The MBA Megabucks CEOs

The MBA megabucks CEOs

The news that Apple CEO Tim Cook earned a massive $378 million in 2011 is a shot in the arm for the idea that the MBA is a road to corporate riches. Admittedly the majority of his remuneration is in the form of stock options that do not vest for another 10 years, but the Duke-Fuqua MBA graduate is proof of a healthy ROI for an MBA.

Analysts understandably focus on Cook’s experience, composure and authority when it comes to running the iconic Palo Alto firm, and what is one of the toughest acts to follow in corporate history, but his days at business school don’t seem to have done him any harm.

So is the MBA the way to make the earnings super league?

Not if you are an entrepreneur. As the Forbes Wealthiest Billionaires list shows, the super rich are more likely to have dropped out of school (Bill Gates, Larry Ellison, Sheldon Adelson, Michael Dell, Mark Zuckerburg and Steve Jobs from the U.S., Eike Batista from Brazil, Mukesh Ambani from India, and Li-Kashing from Hong Kong). In the Forbes 2011 list, steel magnate Alexei Mordashov from Russia is the wealthiest MBA at #29, just ahead of Harvard MBA Michael Bloomberg. The only other MBAs to make the top 50 are fellow HBS graduate and hedge fund whizz John Paulson, and family successor of BMW Pharmaceuticals, Germany’s Susanne Klatten who got her MBA from IMD in Switzerland.

No, you are far more likely to make the higher reaches of the Billionaire List if you started from nothing and had something to prove (or at least a garage and a bright idea), were part of a family empire (Carlos Slim from Mexico, Christy Walton and other Walmart clan, and Liliane Bettencourt of L’Oréal), or have your hands on oil, metals and other commodities in Russia. If you do insist on graduate school, a Masters in Science would seem to be a good bet (Warren Buffett, Bernard Arnault of LVMH, the Koch brothers, and Google’s Larry Page and Sergey Brin all make the top 50).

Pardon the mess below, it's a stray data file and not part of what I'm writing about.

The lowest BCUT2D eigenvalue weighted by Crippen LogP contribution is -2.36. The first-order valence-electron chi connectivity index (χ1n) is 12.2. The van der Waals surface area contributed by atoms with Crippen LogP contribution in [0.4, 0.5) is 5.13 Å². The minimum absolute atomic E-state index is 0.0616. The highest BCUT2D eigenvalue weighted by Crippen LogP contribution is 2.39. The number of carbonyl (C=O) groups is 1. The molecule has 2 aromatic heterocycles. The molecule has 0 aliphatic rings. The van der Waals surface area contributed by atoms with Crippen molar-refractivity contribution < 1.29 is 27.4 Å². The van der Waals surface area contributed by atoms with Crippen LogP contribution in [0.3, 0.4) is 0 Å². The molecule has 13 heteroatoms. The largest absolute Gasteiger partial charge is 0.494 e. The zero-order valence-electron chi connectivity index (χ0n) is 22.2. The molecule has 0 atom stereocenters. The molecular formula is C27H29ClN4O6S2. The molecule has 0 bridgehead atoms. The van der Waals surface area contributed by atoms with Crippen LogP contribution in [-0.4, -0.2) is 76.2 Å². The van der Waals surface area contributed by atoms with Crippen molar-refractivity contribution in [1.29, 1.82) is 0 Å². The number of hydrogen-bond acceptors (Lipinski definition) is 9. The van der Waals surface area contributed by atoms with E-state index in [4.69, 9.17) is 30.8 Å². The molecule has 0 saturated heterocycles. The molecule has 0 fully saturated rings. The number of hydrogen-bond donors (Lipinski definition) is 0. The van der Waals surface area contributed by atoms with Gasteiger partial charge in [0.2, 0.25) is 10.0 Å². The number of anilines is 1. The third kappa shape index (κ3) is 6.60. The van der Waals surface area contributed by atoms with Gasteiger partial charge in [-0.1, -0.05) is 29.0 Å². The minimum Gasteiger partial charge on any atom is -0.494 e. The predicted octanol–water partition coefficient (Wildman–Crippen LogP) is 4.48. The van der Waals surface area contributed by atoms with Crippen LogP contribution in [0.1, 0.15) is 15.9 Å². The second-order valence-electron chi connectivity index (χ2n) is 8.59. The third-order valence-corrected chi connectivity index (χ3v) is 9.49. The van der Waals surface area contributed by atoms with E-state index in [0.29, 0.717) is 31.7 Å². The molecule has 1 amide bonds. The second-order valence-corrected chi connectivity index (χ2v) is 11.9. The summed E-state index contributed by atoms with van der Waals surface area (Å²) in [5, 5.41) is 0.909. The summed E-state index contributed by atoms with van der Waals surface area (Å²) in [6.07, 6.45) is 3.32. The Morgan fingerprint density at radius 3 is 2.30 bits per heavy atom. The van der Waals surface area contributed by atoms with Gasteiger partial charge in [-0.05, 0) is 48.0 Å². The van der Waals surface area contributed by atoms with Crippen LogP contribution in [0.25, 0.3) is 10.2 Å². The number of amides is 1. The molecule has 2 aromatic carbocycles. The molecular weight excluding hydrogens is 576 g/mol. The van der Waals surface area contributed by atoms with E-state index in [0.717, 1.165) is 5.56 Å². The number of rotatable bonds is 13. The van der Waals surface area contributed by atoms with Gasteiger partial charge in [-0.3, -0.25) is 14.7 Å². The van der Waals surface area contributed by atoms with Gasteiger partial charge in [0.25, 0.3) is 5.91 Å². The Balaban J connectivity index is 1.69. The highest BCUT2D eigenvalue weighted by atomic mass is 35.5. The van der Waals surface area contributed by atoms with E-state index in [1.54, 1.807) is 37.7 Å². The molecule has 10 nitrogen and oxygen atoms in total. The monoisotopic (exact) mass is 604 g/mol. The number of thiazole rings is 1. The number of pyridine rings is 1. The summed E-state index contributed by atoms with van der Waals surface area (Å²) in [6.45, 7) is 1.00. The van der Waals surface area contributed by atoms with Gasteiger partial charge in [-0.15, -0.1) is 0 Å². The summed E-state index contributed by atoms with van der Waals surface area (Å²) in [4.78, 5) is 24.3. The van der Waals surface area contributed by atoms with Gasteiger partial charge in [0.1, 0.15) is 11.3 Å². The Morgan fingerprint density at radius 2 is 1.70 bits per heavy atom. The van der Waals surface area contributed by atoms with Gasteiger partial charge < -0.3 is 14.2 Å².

The reality is that business school has a far higher success rate for graduates that make the corner office. An impressive 40 of the 100 best paid CEOs in corporate America last year have an MBA, according to the Forbes list.

Interestingly, there are plenty among them that graduated from business schools beyond the ‘usual suspects’ that dominate the MBA rankings – the likes of Washburn, Golden Gate, Indiana, Pace, Xavier University, New Orleans, Mississippi State, Case Western, Houston, Wisconsin, IIM Calcutta, George Washington, Rutgers and Loyola.

Only two women MBAs made the top MBA50 – Indra Nooyi, CEO at Pepsi Co. and Irene Rosenfeld at Kraft Foods. And though Chicago Booth, Wharton and MIT can boast of many highly successful and high-earning alumni, none of them made the best paid CEOs list last year. Stanford GSB has four to its name, Columbia can claim three, and Darden and Northwestern both have two alumni on the CEO list.

But the hands down winner is the Harvard Business School, with a remarkable twelve graduates who are among the top 50 best paid CEOs in corporate America last year with an MBA. Beyond developing leadership skills, such a presence says something about the courses they deliver in negotiation.

The MBA Megabucks CEOs top 10

NameCompany1 year-Pay ($m)Business School
1Edward A MuellerQwest Communications65.80Washburn
2Lew FrankfortCoach49.45Columbia
3John C MartinGilead Sciences42.72GoldenGate
4James T HackettAnadarko Petroleum38.94Harvard
5John T ChambersCisco Systems37.90Indiana
6Ivan G SeidenbergVerizon Commun36.75Pace
7Gregory T LucierLife Technologies33.75Harvard
8John H HammergrenMcKesson32.46XavierUniv
9Joseph M TucciEMC31.63Columbia
10Michael D WatfordUltra Petroleum30.04NewOrleans

 (source Forbes Best Paid CEOs published in 2011)

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